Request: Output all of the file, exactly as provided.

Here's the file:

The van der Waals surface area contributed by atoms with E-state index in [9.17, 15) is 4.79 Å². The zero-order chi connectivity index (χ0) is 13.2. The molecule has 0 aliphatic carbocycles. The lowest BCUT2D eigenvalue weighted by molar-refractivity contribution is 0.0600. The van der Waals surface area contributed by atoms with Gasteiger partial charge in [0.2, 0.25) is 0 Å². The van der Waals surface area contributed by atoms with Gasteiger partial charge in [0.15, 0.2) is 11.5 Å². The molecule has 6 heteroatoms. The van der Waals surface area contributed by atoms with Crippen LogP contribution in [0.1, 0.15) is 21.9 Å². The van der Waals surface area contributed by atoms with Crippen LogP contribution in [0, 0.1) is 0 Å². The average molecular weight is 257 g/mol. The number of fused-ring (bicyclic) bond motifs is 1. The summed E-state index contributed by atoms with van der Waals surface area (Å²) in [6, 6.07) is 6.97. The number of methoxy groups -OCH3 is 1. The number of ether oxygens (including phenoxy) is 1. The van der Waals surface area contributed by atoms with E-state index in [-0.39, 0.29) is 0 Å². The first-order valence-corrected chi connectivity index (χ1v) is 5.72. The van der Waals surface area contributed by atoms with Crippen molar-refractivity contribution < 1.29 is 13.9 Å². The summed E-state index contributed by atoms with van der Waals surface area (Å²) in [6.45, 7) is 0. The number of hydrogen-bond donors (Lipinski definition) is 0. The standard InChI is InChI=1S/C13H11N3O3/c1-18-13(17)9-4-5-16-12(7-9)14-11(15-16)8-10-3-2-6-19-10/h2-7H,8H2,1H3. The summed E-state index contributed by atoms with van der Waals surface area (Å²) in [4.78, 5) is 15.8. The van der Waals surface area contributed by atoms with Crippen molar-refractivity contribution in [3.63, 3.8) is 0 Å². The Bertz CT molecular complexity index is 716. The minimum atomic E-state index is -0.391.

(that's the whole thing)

The van der Waals surface area contributed by atoms with E-state index in [9.17, 15) is 4.79 Å². The zero-order chi connectivity index (χ0) is 13.2. The molecule has 0 aliphatic carbocycles. The lowest BCUT2D eigenvalue weighted by molar-refractivity contribution is 0.0600. The van der Waals surface area contributed by atoms with Gasteiger partial charge in [0.2, 0.25) is 0 Å². The van der Waals surface area contributed by atoms with Gasteiger partial charge in [0.15, 0.2) is 11.5 Å². The molecule has 6 heteroatoms. The van der Waals surface area contributed by atoms with Crippen LogP contribution in [0.1, 0.15) is 21.9 Å². The van der Waals surface area contributed by atoms with Crippen LogP contribution in [0, 0.1) is 0 Å². The average molecular weight is 257 g/mol. The number of fused-ring (bicyclic) bond motifs is 1. The summed E-state index contributed by atoms with van der Waals surface area (Å²) in [6, 6.07) is 6.97. The number of methoxy groups -OCH3 is 1. The number of ether oxygens (including phenoxy) is 1. The van der Waals surface area contributed by atoms with E-state index in [-0.39, 0.29) is 0 Å². The first-order valence-corrected chi connectivity index (χ1v) is 5.72. The van der Waals surface area contributed by atoms with Crippen molar-refractivity contribution < 1.29 is 13.9 Å². The summed E-state index contributed by atoms with van der Waals surface area (Å²) in [6.45, 7) is 0. The number of hydrogen-bond donors (Lipinski definition) is 0. The standard InChI is InChI=1S/C13H11N3O3/c1-18-13(17)9-4-5-16-12(7-9)14-11(15-16)8-10-3-2-6-19-10/h2-7H,8H2,1H3. The summed E-state index contributed by atoms with van der Waals surface area (Å²) in [4.78, 5) is 15.8. The van der Waals surface area contributed by atoms with Crippen molar-refractivity contribution in [3.63, 3.8) is 0 Å². The Bertz CT molecular complexity index is 716. The minimum atomic E-state index is -0.391.